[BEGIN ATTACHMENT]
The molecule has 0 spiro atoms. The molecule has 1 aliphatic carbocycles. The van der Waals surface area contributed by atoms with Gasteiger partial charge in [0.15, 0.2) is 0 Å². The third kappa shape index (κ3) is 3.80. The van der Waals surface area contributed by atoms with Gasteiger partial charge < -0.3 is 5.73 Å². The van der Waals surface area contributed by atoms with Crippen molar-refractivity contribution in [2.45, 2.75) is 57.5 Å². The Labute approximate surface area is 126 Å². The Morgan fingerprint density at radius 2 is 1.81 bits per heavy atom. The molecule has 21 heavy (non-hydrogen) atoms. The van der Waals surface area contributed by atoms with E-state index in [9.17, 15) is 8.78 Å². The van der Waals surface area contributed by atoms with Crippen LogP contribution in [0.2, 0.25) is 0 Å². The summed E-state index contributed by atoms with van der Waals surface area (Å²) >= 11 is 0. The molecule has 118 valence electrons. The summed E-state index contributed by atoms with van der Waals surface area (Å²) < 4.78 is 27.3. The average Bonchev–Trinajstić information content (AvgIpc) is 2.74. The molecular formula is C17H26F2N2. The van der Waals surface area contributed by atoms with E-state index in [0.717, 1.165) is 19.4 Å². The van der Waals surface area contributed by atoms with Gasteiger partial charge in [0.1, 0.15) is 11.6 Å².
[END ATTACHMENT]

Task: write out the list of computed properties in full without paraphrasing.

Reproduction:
The molecule has 0 spiro atoms. The molecule has 1 aliphatic carbocycles. The van der Waals surface area contributed by atoms with Gasteiger partial charge in [0.15, 0.2) is 0 Å². The third kappa shape index (κ3) is 3.80. The van der Waals surface area contributed by atoms with Gasteiger partial charge < -0.3 is 5.73 Å². The van der Waals surface area contributed by atoms with Crippen molar-refractivity contribution in [2.45, 2.75) is 57.5 Å². The Labute approximate surface area is 126 Å². The Morgan fingerprint density at radius 2 is 1.81 bits per heavy atom. The molecule has 21 heavy (non-hydrogen) atoms. The van der Waals surface area contributed by atoms with E-state index in [9.17, 15) is 8.78 Å². The van der Waals surface area contributed by atoms with Crippen LogP contribution in [0.2, 0.25) is 0 Å². The summed E-state index contributed by atoms with van der Waals surface area (Å²) >= 11 is 0. The molecule has 118 valence electrons. The summed E-state index contributed by atoms with van der Waals surface area (Å²) < 4.78 is 27.3. The average Bonchev–Trinajstić information content (AvgIpc) is 2.74. The molecular formula is C17H26F2N2. The van der Waals surface area contributed by atoms with E-state index in [0.717, 1.165) is 19.4 Å². The van der Waals surface area contributed by atoms with Gasteiger partial charge in [0.1, 0.15) is 11.6 Å².